Other knife brands valued highly by the commercial cooks who patronize the House of Cutlery include Mundial from Brazil, Wüsthof from Germany, F. Dick from Germany and R.H. Forschner from Switzerland.

Knives by German manufacturer J.A. Henckels are also popular, according to MacPherson and Bonds, although Bonds notes that International, the cheapest Henckels product line, is made in China rather than in Europe.

Global is a Japanese knife-maker with some blades designed for Oriental-style cooking. Its products have modern, stark lines. Each knife is made entirely of metal, from blade tip to handle tip. For good gripping with wet hands, Global knives have indentations on the handles, which create a suction effect, says Rob Roberts, an employee at Bonds House of Cutlery.

When shopping for knives, examine the heft. The overall weight and the size plus shape of the handle will determine a knife’s appeal to different people. In large stores that sell boxed knife sets, a consumer can’t test for grip, while small dealers usually let customers handle knives and compare.

“It’s very important to be comfortable,” MacPherson explains. If it’s a strain to use, a knife becomes more dangerous since discomfort can distract the cook.

A serrated blade stays sharp longer than an equivalent nonserrated blade, Bonds maintains. The notches actually push seeds and bone chips out of the way, while a nonserrated blade gets small dings from constant contact with hard particles, which eventually makes cutting harder.

Most professionals prefer a nonserrated chef’s knife, but Bonds says some of her customers, who make a lot of sandwiches for a living, prefer a serrated chef’s knife.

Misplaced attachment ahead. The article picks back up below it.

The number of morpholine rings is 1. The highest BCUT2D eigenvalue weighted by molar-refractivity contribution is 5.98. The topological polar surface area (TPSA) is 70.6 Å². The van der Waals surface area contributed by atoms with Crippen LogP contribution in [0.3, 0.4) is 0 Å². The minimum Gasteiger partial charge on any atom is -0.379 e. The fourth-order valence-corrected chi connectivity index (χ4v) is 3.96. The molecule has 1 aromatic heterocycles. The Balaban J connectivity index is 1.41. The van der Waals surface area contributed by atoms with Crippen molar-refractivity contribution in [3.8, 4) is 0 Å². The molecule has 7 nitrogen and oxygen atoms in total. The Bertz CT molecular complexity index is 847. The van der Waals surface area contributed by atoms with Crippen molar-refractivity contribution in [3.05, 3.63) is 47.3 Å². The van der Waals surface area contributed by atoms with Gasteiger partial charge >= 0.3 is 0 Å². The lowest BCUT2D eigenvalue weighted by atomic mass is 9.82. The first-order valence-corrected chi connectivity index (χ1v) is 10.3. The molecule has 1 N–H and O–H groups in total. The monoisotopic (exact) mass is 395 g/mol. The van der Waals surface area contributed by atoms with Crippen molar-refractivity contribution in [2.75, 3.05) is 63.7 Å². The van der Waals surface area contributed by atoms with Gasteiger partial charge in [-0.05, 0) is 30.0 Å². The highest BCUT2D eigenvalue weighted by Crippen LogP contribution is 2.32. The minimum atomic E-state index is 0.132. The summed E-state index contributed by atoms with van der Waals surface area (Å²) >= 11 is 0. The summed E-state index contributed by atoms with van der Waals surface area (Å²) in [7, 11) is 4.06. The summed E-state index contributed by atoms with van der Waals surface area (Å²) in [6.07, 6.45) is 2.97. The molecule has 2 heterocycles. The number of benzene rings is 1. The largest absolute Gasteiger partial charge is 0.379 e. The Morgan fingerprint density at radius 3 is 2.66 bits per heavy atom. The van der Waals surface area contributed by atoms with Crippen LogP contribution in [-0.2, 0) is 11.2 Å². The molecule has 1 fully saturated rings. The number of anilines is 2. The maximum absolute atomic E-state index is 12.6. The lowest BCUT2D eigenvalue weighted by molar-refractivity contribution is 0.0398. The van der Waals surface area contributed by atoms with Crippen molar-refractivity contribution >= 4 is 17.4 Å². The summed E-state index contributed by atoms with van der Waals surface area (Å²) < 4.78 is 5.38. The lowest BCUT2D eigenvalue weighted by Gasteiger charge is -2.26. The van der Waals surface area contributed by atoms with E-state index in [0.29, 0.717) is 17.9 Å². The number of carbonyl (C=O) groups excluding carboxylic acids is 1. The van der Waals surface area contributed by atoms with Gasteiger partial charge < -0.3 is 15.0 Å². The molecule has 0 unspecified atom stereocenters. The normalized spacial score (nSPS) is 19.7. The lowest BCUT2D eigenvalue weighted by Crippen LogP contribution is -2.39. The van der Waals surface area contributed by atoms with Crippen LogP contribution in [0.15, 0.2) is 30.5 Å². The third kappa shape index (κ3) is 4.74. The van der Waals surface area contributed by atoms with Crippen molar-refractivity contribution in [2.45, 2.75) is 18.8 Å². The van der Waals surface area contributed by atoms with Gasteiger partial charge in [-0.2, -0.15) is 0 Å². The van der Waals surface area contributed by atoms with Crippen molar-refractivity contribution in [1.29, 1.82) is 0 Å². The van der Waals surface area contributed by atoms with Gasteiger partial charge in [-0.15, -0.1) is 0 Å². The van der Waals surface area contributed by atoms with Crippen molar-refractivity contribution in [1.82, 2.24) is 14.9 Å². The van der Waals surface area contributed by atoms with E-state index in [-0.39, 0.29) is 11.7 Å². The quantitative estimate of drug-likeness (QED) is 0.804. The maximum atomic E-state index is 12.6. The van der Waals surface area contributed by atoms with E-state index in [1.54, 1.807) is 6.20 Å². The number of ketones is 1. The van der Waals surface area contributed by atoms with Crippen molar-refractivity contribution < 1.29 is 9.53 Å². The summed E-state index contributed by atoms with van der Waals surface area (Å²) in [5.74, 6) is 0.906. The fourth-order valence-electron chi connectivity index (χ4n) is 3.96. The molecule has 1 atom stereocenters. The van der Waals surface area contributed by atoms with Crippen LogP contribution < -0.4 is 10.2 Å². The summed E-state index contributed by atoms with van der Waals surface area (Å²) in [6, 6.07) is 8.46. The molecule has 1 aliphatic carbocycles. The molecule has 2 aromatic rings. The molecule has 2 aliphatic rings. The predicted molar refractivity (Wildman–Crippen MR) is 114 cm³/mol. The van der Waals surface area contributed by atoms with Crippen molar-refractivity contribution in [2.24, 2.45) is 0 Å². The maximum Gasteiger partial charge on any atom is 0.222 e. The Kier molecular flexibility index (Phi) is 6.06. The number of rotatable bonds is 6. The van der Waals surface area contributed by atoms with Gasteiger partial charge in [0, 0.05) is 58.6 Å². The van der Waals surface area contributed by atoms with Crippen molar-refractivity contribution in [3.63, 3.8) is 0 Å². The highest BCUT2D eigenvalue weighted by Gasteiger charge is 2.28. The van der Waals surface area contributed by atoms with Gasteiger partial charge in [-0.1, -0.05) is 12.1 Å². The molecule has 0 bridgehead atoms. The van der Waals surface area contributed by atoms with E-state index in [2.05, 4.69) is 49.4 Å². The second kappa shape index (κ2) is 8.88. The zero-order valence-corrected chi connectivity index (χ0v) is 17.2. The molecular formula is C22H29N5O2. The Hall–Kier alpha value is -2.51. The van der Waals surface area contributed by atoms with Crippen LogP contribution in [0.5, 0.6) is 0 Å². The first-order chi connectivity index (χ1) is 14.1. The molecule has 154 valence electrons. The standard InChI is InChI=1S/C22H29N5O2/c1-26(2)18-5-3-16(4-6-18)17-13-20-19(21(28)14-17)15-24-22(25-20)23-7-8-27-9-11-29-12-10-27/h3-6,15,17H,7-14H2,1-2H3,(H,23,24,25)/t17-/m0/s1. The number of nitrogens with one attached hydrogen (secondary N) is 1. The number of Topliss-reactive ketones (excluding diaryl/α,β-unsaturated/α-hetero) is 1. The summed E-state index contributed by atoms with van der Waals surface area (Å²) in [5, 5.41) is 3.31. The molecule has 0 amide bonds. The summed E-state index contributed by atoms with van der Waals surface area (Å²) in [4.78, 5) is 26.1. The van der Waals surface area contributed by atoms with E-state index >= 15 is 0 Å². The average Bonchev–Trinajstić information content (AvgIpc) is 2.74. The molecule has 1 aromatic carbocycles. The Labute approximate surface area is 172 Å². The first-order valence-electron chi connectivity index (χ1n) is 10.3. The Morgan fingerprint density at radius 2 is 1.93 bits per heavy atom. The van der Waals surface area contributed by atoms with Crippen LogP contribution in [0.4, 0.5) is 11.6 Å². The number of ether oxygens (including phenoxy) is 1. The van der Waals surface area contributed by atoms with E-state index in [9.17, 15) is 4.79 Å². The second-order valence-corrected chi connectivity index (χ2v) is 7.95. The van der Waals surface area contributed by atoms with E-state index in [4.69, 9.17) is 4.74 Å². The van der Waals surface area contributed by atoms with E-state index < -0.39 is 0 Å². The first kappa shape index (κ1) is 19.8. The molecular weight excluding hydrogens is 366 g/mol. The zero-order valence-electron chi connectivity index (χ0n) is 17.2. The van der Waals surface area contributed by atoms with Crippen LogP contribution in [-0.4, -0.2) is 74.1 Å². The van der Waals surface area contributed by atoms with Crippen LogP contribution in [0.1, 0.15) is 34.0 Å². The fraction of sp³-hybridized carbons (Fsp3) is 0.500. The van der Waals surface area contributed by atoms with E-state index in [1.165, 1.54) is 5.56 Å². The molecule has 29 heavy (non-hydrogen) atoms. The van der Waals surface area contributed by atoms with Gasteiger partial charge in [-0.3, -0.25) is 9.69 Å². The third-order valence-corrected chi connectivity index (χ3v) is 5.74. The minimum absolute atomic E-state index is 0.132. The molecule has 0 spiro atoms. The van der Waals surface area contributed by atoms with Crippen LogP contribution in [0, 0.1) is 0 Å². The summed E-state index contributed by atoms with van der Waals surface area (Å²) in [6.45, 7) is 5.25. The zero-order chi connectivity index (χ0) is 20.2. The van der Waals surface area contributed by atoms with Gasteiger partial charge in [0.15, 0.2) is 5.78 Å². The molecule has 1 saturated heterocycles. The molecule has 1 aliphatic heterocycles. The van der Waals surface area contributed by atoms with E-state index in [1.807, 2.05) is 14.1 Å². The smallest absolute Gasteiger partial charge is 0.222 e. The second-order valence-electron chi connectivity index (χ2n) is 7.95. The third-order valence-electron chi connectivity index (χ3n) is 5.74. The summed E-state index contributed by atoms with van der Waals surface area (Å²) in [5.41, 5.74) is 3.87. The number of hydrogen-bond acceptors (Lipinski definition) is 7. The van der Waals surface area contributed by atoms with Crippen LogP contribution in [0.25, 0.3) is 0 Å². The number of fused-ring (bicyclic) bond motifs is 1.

To straighten out the microscopic dings caused by seeds or bone, take a knife blade to a sharpening steel before each use, Roberts recommends.

Beware, however, that most sharpening steels just realign a blade’s edge. A steel doesn’t truly sharpen unless it is a diamond-surfaced steel, Bonds says.

A steel should have a collar at the handle, to protect the hand holding it from a slip of a blade. A longer steel, 10 or 12 inches long, will also minimize accidents.

Retailers stock knife-sharpening equipment for do-it-yourselfers, but Bonds urges home cooks to take their arsenal of blades to a professional at least once, to get the knives back in good shape and to learn how to properly sharpen them.

Care is crucial to the longevity of a knife, particularly if the handle is wood.

“Don’t leave it in water,” Bonds warns. That also means don’t put a good knife through a dishwasher cycle and don’t let it air dry.

“Hand-wash your blade and towel-dry it off,” she says.

Wood swells with water and then shrinks, which can cause a handle to eventually loosen, allowing bacteria to build up between the blade and handle. Also, prolonged water exposure will change the coloring of a wooden knife handle.

Storage is also important, not just to protect the knife, but for home safety.